State of the Byte

is an ironical tale. A state which has produced most of India’s Nobel
Laureates has had an indifferent attitude to the Information Age. West
Bengal, which boasts of a rich culture and a time tested educational prowess,
today languishes in the field of IT, thanks mainly to the two decades
of Marxist ideology which not only shied away from encouraging industry,
but in a strangely tragic manner, ensured that the advantages of an educated
middle-class were not accruing home. The result is there for all to see.
Calcutta today stands at the bottom of the IT market ladder, absorbing
less than 10% of total domestic IT market, considered by most IT vendors
as a geography of least importance and one that is generally eschewing
all the resultant advantages and social growth that might otherwise have
been possible.

Not that things are not looking up, they are. In the last one year, several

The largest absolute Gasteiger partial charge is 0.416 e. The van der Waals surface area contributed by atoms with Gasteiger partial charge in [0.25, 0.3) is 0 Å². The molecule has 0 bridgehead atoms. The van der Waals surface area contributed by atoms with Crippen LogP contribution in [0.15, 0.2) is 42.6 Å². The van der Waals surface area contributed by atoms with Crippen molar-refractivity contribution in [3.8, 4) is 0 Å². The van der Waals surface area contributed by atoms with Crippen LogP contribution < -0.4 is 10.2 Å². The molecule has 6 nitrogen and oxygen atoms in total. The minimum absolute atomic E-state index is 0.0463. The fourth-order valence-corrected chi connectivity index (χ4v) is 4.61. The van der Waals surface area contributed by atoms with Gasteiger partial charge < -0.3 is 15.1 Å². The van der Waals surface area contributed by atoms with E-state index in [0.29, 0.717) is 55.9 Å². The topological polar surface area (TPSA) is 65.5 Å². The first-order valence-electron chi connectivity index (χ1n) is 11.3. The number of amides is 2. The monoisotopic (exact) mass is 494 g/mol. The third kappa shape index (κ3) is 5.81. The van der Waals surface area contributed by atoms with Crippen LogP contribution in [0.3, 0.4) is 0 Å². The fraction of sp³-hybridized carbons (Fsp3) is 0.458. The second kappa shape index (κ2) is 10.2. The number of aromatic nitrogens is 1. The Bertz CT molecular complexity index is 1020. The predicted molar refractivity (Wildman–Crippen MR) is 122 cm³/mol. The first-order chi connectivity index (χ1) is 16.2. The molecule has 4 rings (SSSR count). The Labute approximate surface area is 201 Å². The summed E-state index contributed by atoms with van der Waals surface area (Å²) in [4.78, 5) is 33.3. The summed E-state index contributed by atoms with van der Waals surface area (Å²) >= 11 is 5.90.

new entrepreneurs have pitched their tents in the state and are hoping
to be the born-again pioneers to bring in the IT culture to the city and
the state. They claim that this time around, the state government is playing
a positive role in encouraging the entrepreneurs and partnering with them
to usher in the IT Age. So far so good. However, these entrepreneurs and
the politicians must read up their history well enough so that past mistakes
are not repeated. It should not happen that, once again, the City of Joy
promises…only to deceive at the end.

For this time around, if the state does not embrace the IT culture, it
not only stands to lose the interest of the current crop of entrepreneurs
but it may actually see flight of the IT revolution that is set to sweep
the rest of the country. With most state governments actually getting
their act together and putting in concrete plans to informate their administrations
and also make the business environment conducive to investors, West Bengal
might find itself leading the pack of the least IT literate state in the

This will be a sad epitaph to the proud Bengali intellect.

L Subramanyan

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